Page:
Computers and Technology

5 ways to prevent Ransomware attack

5 ways to prevent Ransomware attack

The threat that was initially feared on Pennsylvania Avenue and later despised on Wall Street is now being discussed on Main Street. Ransomware has become the adversary of the day.

IDC Program Vice President for Cybersecurity Products Frank Dickson

We emphasized the need to provide complete data safeguards to both traditional and mobile endpoints as a facilitator of remote work in the first post of this blog series (Endpoint Security and Remote Work). In this second chapter, we’ll go into greater detail on the significance of endpoint security as one of many crucial components for establishing an organization’s security posture in relation to what is perhaps the most current cybersecurity issue.

Put on the scary music and dim lighting because that’s probably how most cybersecurity experts feel when thinking about ransomware. Ransomware is prevalent and rapidly expanding, much to the dismay of corporate executives, leaders in government and education, and owners of small businesses. As proof, a recent study revealed that in 2021, around half of all state and municipal governments globally fell prey to a ransomware attack.

 There are five essential techniques to assist reduce the risks associated with an attack as businesses think about the evolution of their ransomware defence strategy:

1. Prevent phishing attacks and access to malicious websites

 The difficulty of this issue well exceeds that of just reviewing business email. In fact, because malicious actors are so adept at reading user behavior, most threat campaigns feature both a desktop and mobile phishing component.                                        

 SMS has a 98 percent open rate and a 90 second average response time, to be precise. Similar statistics for email usage translate to a 20% open rate and a 1.5-hour response time, which helps to understand why hackers have switched to smartphones to launch ransomware assaults.

In order to secure every connection to the Internet from any device, Secure Web Gateways (SWG) and Mobile Endpoint Security (MES) solutions must cooperate. SWG and MES both carry out tasks related to evaluating web traffic, although they do it from various platforms and operating systems. While MTD tackles the mobile ecosystem with protections for iOS and Android, SWG focuses on traditional endpoints (Windows, MacOS, etc.) with its data protections. 

2. Prevent privilege escalation and application misconfigurations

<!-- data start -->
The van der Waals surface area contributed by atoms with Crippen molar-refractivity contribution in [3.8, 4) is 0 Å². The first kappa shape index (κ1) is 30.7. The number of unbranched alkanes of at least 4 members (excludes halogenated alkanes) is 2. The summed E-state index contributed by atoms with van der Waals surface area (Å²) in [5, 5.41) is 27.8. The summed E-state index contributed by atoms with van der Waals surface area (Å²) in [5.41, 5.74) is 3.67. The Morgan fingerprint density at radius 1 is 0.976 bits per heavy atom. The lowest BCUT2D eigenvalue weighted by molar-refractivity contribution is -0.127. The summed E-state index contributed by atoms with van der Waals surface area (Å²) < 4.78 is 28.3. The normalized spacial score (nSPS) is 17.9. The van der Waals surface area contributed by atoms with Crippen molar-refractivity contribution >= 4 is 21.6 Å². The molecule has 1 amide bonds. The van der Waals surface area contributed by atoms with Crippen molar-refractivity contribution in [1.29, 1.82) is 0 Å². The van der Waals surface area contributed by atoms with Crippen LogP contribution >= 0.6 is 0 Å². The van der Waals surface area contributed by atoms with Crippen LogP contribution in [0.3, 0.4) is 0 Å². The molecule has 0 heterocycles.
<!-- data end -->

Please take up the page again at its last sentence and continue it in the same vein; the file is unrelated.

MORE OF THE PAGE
The escalation of rights by a user within the business is another red flag of a potential ransomware attack. Hackers will get access to systems and disable security features required to carry out their attack using a user’s credentials that have been compromised. UEBA makes it easy for the IT department to determine when a user’s privileges have been changed (User and Entity Behavior Analytics). Hackers frequently alter or disable security features to gain access more quickly and stay longer inside a company so they can find more important systems and data to include in their attack.

Any UEBA solution must have the capacity to recognise unusual behavior, such as privilege escalation or “impossible travel,” which are early signs of ransomware assaults. For instance, your security staff needs to be aware if a user registers into their SaaS app in Dallas then an hour later in Moscow. You also need to have capabilities to automatically respond, starting with banning access to the user.

3. Prevent lateral movement across applications

 Therefore, in order to stop lateral migration, enterprises should enable segmentation at the application level. Unfortunately, access management can be exceedingly difficult with conventional VPNs. If a hacker where to obtain a login credential and use the VPN to access company resources, they could now access every system accessible through the VPN and broaden the scope of their attack.

The lateral movement is prevented by current cybersecurity solutions like Zero Trust Network Access, which authenticates the user and his or her credentials app by app. 

4. Minimize the risk of unauthorized access to private applications

 Only authorized users should have access to company data using adaptive access policies that are dependent on the context of the users and the devices. 

The process of defining policies presents security teams with one of their most challenging deployment issues. A unified platform that makes it easier to administer DLP policies across private apps, SaaS, and the Internet is essential because it can take months or even years to refine false positives and negatives out of a DLP policy.

5. Detect data exfiltration and alterations

Along with the encryption of the crucial data, data exfiltration has been a current trend in ransomware attacks.  

In order to reduce harmful downloads or alterations of their data, businesses must be able to use the context and content-aware signals of their data.  By reducing the value of the exfiltrated data, enterprise data rights management and data loss prevention (DLP) together can offer this feature, which acts as a crucial toolkit to thwart ransomware attacks.

nevertheless, the ability to offer data protections based on data classification can significantly increase a company’s ability to interact safely while maximising productivity.

The task is substantially more difficult but yet manageable given the reality of remote work and the development of cloud technology.

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